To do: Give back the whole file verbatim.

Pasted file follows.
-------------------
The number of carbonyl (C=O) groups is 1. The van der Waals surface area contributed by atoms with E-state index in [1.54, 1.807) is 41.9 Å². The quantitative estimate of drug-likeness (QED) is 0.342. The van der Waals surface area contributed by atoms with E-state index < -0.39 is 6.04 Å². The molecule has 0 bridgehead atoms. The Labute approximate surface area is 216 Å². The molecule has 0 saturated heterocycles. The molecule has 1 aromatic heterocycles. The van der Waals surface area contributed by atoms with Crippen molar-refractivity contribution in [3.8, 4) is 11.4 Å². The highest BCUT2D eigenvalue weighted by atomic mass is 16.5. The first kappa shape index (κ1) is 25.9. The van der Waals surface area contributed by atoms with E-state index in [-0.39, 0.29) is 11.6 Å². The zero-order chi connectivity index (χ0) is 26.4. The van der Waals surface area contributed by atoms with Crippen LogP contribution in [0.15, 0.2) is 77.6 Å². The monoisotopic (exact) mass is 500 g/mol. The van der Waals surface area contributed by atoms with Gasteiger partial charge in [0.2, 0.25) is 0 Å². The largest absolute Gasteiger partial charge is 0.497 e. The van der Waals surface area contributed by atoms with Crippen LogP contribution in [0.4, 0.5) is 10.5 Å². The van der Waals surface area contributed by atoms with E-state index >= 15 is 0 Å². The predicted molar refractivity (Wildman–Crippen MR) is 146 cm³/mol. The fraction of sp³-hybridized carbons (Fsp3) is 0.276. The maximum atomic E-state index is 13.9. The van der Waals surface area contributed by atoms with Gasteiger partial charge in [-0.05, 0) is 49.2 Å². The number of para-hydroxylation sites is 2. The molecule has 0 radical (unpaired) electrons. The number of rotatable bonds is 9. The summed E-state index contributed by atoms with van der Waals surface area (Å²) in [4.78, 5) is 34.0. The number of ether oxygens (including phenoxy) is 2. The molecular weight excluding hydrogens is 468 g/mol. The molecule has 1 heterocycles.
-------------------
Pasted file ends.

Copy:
The number of carbonyl (C=O) groups is 1. The van der Waals surface area contributed by atoms with E-state index in [1.54, 1.807) is 41.9 Å². The quantitative estimate of drug-likeness (QED) is 0.342. The van der Waals surface area contributed by atoms with E-state index < -0.39 is 6.04 Å². The molecule has 0 bridgehead atoms. The Labute approximate surface area is 216 Å². The molecule has 0 saturated heterocycles. The molecule has 1 aromatic heterocycles. The van der Waals surface area contributed by atoms with Crippen molar-refractivity contribution in [3.8, 4) is 11.4 Å². The highest BCUT2D eigenvalue weighted by atomic mass is 16.5. The first kappa shape index (κ1) is 25.9. The van der Waals surface area contributed by atoms with E-state index in [-0.39, 0.29) is 11.6 Å². The zero-order chi connectivity index (χ0) is 26.4. The van der Waals surface area contributed by atoms with Crippen LogP contribution in [0.15, 0.2) is 77.6 Å². The monoisotopic (exact) mass is 500 g/mol. The van der Waals surface area contributed by atoms with Gasteiger partial charge in [0.2, 0.25) is 0 Å². The largest absolute Gasteiger partial charge is 0.497 e. The van der Waals surface area contributed by atoms with Crippen LogP contribution in [0.4, 0.5) is 10.5 Å². The van der Waals surface area contributed by atoms with E-state index >= 15 is 0 Å². The predicted molar refractivity (Wildman–Crippen MR) is 146 cm³/mol. The fraction of sp³-hybridized carbons (Fsp3) is 0.276. The maximum atomic E-state index is 13.9. The van der Waals surface area contributed by atoms with Gasteiger partial charge in [-0.05, 0) is 49.2 Å². The number of para-hydroxylation sites is 2. The molecule has 0 radical (unpaired) electrons. The number of rotatable bonds is 9. The summed E-state index contributed by atoms with van der Waals surface area (Å²) in [4.78, 5) is 34.0. The number of ether oxygens (including phenoxy) is 2. The molecular weight excluding hydrogens is 468 g/mol. The molecule has 1 heterocycles.